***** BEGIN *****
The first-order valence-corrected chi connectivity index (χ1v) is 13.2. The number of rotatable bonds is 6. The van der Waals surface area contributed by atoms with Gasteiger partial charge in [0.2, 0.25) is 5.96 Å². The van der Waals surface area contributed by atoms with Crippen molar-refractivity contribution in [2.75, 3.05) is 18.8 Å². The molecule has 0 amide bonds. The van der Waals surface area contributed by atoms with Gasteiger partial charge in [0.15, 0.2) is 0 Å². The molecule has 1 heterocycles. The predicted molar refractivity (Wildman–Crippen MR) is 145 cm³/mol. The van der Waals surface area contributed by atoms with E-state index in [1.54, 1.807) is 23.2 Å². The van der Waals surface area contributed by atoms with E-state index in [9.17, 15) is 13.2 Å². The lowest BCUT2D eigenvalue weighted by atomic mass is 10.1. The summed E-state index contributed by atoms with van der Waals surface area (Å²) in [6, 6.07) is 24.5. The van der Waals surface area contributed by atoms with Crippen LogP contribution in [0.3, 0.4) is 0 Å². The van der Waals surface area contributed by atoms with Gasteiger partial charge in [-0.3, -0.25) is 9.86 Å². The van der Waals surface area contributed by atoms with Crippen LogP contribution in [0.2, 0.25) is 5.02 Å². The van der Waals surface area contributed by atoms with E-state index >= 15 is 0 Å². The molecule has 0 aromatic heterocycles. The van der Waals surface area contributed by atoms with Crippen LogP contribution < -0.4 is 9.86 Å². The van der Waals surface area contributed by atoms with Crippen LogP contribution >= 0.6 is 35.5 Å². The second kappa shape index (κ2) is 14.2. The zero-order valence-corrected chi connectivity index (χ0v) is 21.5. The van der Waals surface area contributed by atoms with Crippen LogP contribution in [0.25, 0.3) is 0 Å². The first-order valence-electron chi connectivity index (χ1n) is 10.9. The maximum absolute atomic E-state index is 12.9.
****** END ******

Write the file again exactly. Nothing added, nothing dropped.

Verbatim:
The first-order valence-corrected chi connectivity index (χ1v) is 13.2. The number of rotatable bonds is 6. The van der Waals surface area contributed by atoms with Gasteiger partial charge in [0.2, 0.25) is 5.96 Å². The van der Waals surface area contributed by atoms with Crippen molar-refractivity contribution in [2.75, 3.05) is 18.8 Å². The molecule has 0 amide bonds. The van der Waals surface area contributed by atoms with Gasteiger partial charge in [0.15, 0.2) is 0 Å². The molecule has 1 heterocycles. The predicted molar refractivity (Wildman–Crippen MR) is 145 cm³/mol. The van der Waals surface area contributed by atoms with E-state index in [1.54, 1.807) is 23.2 Å². The van der Waals surface area contributed by atoms with E-state index in [9.17, 15) is 13.2 Å². The lowest BCUT2D eigenvalue weighted by atomic mass is 10.1. The summed E-state index contributed by atoms with van der Waals surface area (Å²) in [6, 6.07) is 24.5. The van der Waals surface area contributed by atoms with Crippen LogP contribution in [0.3, 0.4) is 0 Å². The van der Waals surface area contributed by atoms with Gasteiger partial charge in [-0.3, -0.25) is 9.86 Å². The van der Waals surface area contributed by atoms with Crippen LogP contribution in [0.2, 0.25) is 5.02 Å². The van der Waals surface area contributed by atoms with E-state index >= 15 is 0 Å². The molecule has 0 aromatic heterocycles. The van der Waals surface area contributed by atoms with Crippen LogP contribution < -0.4 is 9.86 Å². The van der Waals surface area contributed by atoms with Crippen LogP contribution >= 0.6 is 35.5 Å². The second kappa shape index (κ2) is 14.2. The zero-order valence-corrected chi connectivity index (χ0v) is 21.5. The van der Waals surface area contributed by atoms with Crippen LogP contribution in [0.25, 0.3) is 0 Å². The first-order valence-electron chi connectivity index (χ1n) is 10.9. The maximum absolute atomic E-state index is 12.9.